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Washington cheered on his faithful coadjutor. His reply to Schuyler (July 22d) was full of that confident hope, founded on sagacious forecast, with which he was prone to animate his generals in time of doubt and difficulty. Though our affairs for some days past have worn a dark and gloomy aspect, I yet look forward to a fortunate and happy change. I trust General Burgoyne's army will meet sooner or later an effectual check, and, as I suggested before, that the success he has had will precipitate his ruin. From your accounts, he appears to be pursuing that line of conduct, which, of all others, is most favorable to us; I mean acting in detachment. This conduct will certainly give room for enterprise on Our part, and expose his parties to great hazard. Could we be so happy as to cut one of them off, supposing it should not exceed four, five, or six hundred men, it would inspirit the peo

Schuyler had earnestly desired the assistance of an active officer well acquainted with the country. Washington sent him Arnold. "I need not," writes he, " enlarge upon his well-ple, and do away much of their present anxiety. known activity, conduct, and bravery. The proofs he has given of all these have gained him the confidence of the public and of the army, the Eastern troops in particular."

The question of rank, about which Arnold Letter to Governor Trumbull. Correspondence of the Revolution, vol. 1., Sparks.

In such an event they would lose sight of past misfortunes, and, urged at the same time by a regard to their own security, they would fly to arms and afford every aid in their power."

While he thus suggested bold enterprises, he cautioned Schuyler not to repose too much confidence in the works he was projecting, so




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as to collect in them a large quantity of stores. "I begin to consider lines as a kind of trap; writes he, "and not to answer the valuable purposes expected from them, unless they are in passes which cannot be avoided by the enemy."

In circulars addressed to the brigadier-generals of militia in the western parts of Massachusetts and Connecticut, he warned them that the evacuation of Ticonderoga had opened a door by which the enemy, unless vigorously opposed, might penetrate the northern part of the State of New York, and the western parts of New Hampshire and Massachusetts, and, forming a junction with General Howe, cut off the communication between the Eastern and Northern States. "It cannot be supposed,' adds he, "that the small number of Continental troops assembled at Fort Edward, is alone sufficient to check the progress of the enemy. To the militia, therefore, must we look for support in this time of trial; and I trust that you will immediately upon receipt of this, if you have not done it already, march with at least onethird of the militia under your command, and rendezvous at Saratoga, unless directed to some other place by General Schuyler or General Arnold."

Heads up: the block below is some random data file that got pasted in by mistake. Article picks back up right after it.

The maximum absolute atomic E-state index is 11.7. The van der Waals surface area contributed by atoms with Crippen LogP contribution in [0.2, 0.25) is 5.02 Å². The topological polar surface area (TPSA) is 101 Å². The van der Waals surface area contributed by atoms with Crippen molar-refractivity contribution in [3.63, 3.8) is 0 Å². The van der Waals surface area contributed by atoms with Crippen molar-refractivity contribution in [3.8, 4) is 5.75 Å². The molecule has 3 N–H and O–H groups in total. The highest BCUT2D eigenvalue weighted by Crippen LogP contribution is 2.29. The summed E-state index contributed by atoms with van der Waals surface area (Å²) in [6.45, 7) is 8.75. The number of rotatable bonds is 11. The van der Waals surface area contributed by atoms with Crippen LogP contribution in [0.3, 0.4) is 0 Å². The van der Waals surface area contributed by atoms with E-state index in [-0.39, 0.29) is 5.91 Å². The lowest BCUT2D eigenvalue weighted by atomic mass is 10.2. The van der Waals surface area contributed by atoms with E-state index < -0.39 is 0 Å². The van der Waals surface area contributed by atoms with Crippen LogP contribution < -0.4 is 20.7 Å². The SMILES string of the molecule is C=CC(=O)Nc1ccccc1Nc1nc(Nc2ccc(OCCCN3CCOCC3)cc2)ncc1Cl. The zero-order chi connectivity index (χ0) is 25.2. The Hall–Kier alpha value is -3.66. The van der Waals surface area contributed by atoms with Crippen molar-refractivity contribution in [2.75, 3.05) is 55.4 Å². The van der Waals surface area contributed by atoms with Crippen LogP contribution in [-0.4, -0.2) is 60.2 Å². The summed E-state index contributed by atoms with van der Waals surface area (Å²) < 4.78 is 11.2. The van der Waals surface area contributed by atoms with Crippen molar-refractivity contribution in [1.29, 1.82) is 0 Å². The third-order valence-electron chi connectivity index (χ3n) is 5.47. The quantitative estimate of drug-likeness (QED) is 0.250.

Washington now ordered that all the vessels and river craft, not required at Albany, should be sent down to New Windsor and Fishkill, and kept in readiness; for he knew not how soon the movements of General Howe might render it suddenly necessary to transport part of his forces up the Hudson.

Further letters from Schuyler urged the increasing exigencies of his situation. It was harvest time. The militia, impatient at being detained from their rural labors, were leaving him in great numbers. In a council of general officers it had been thought advisable to give leave of absence to half, lest the whole should depart. He feared those who remained would do so but a few days. The enemy were steadily employed cutting a road toward him from Skenesborough. From the number of horse they were reported to have, and to expect, they might intend to bring their provisions on horseback. If so, they would be able to move with expedition. In this position of affairs, he urged to be reinforced as speedily as possible.

Washington, in reply, informed him that he had ordered a further reinforcement of General Glover's brigade, which was all he could pos


sibly furnish in his own exigencies. He trusted affairs with Schuyler would soon wear a more smiling aspect, that the Eastern States, who were so deeply concerned in the matter, would exert themselves, by effectual succors, to enable him to check the progress of the enemy, and repel a danger by which they were immediately threatened. From the information he had received, he supposed the force of the enemy to be little more than five thousand. "They seem," said he, "to be unprovided with waggons to transport the immense quantity of baggage and warlike apparatus, without which they cannot pretend to penetrate the country. You mention their having a great number of horses, but they must nevertheless require a considerable number of waggons, as there are many things which cannot be transported on horses. They can never think of advancing without securing their rear, and the force with which they can act against you, will be greatly reduced by detachments necessary for that purpose; and as they have to cut out their passage, and to remove the impediments you have thrown in their way, before they can proceed, this circumstance, with the encumbrance they must feel in their baggage, stores, &c., will inevitably retard their march, and give you leisure and opportunity to prepare a good reception for them. * * * * I have directed General Lincoln to repair to you as speedily as the state of his health, which is not very perfect, will permit; this gentleman has always supported the character of a judicious, brave, active officer, and he is exceedingly popular in the State of Massachusetts, to which he belongs; he will have a degree of influence over the militia which cannot fail of being highly advantageous. I have intended him more particularly for the command of the militia, and I promise myself it will have a powerful tendency to make them turn out with more cheerfulness, and to inspire them with perseverance to remain in the field, and with fortitude and spirit to do their duty while in it."*